de factopackage deal combining the conclusion of the Korea- U.S. FTA4 negotiations with the reopening of the Korean beef market. This fact was confirmed by a public speech made by President Moohyun Roh on April 2, 2007, which coincided with the announcement of the conclusion of the FTA negotiations. President Roh “promised to open the Korean beef market at a reasonable level based on OIE recommendations and conclude beef negotiations with the U.S. within a reasonable period of time.”5
One year later in April 2008, both sides signed the agreed minutes,6 including the ”Import Health Requirements for U.S. Beef and Beef Products” (the Requirements),7 that allowed, in accordance with OIE recommendations, the importation of American beef from cattle of all ages (except SRMs). According to one of these requirements, in the event that additional cases of BSE occur in the U.S., the Korean government would suspend the importation of beef and beef products “if the additional case(s) results in the OIE recognizing an adverse change in the classification of the U.S. BSE status.”8
This outcome of the negotiations was heavily criticized by the Korean pub-lic, and massive street demonstrations (candlelight protests) were held day and night. Rumors about fatal health risks associated with American beef, particularly those associated with cattle over the age of 30 months, were widespread, with a major broadcasting company dedicating a TV program to the issue.9 This issue has rapidly come to symbolize the political struggles between radicals and conservatives and between the public and the government.
In this political turmoil, Seoul and Washington had to hold two additional rounds of negotiations, and diplomatic letters were exchanged. As a result, both sides agreed to maintain a voluntary export/import restraint (VER) arrangement under which U.S. beef from cattle 30 months of age or above would not be introduced into the Korean market “until Korean consumer confidence in U.S. beef improves.”10 To support these voluntary commitments between Korean importers and U.S. exporters, the U.S. government established the “Less than 30 Month Age-Verification Quality System Assessment (QSA) Program for Korea” through the Agricultural Marketing Act.11 This program verifies that all beef shipped to Korea under the program is from cattle of less than 30 months of age.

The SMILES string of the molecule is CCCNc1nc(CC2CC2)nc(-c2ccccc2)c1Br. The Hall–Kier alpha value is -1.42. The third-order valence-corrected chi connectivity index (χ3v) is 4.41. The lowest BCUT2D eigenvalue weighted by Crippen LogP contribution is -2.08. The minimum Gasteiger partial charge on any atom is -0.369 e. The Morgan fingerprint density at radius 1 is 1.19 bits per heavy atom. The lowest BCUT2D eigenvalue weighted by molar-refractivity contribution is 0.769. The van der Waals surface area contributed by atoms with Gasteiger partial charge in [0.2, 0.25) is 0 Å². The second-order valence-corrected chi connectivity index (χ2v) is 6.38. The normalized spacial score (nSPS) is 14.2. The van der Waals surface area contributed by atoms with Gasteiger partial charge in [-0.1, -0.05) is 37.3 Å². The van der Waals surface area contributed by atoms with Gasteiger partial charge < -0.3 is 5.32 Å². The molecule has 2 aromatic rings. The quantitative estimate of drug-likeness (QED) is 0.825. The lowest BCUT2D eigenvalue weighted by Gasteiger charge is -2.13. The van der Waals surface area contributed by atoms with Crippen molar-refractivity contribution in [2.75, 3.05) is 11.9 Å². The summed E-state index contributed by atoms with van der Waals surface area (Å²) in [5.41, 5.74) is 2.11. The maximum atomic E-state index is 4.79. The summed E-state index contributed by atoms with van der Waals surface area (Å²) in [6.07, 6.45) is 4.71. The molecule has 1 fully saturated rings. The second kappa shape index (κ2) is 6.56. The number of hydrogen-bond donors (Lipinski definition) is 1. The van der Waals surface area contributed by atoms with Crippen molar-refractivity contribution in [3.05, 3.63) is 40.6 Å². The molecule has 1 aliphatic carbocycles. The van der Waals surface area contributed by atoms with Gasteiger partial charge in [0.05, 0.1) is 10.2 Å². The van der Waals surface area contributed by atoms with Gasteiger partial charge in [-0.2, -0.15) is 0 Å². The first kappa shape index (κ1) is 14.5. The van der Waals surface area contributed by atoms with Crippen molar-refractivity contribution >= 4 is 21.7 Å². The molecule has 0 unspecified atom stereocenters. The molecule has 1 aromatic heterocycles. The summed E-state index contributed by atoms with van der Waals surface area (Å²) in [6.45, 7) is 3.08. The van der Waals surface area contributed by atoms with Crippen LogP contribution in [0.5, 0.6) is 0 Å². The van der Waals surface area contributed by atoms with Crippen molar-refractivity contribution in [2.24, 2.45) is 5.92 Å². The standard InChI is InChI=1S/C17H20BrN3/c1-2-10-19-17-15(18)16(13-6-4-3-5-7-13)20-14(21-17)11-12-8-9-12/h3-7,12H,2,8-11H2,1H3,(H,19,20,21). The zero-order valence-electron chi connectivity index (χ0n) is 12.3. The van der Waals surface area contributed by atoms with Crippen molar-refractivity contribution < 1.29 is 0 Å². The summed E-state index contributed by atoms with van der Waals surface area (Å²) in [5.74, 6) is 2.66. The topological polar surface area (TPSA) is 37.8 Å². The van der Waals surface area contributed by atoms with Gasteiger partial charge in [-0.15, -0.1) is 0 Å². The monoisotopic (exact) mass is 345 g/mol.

Subsequently, a provision stating that “the Korean government has the right to take necessary measures including suspension of imports in order to protect its citizens from health or safety risks in accordance with GATT Article XX and WTO SPS Agreement”12 was inserted into the notice of the Ministry of Agriculture of Korea on Import Health Requirements for U.S. Beef and Beef Products, which had the consent of the U.S.
In September 2008, the National Assembly of Korea amended its Livestock Act13 to add a series of congressional control mechanisms and some precautionary approaches with respect to beef trade. The act prescribes that “in the event of a BSE outbreak in a foreign country, the importation of beef from that country shall be automatically prohibited for five years.”14 According to an addendum, American beef is exempted from the application of this five-year suspension provision,15 and "if BSE occurs in the U.S. and if it is necessary to take urgent measures to protect public health," Korea may temporarily suspend beef trade with the U.S.16 Under the revised act, to reopen the suspended trade, a “Congressional review procedure” would be required.17
To Canadian beef producers, the complete ban on their beef by Korea was totally unacceptable, particularly because Korea reopened its market to U.S. beef. Because of this deadlock, the Korea-Canada FTA negotiations18 have been suspended. After a series of unsuccessful bilateral efforts, Canada filed complaints with the WTO dispute settlement procedure, citing several provisions of the Livestock Act and other import ban measures maintained by Korea in April 2009,19 and a WTO panel was established.20 Canada claimed that the following measures are inconsistent with the WTO Agreement: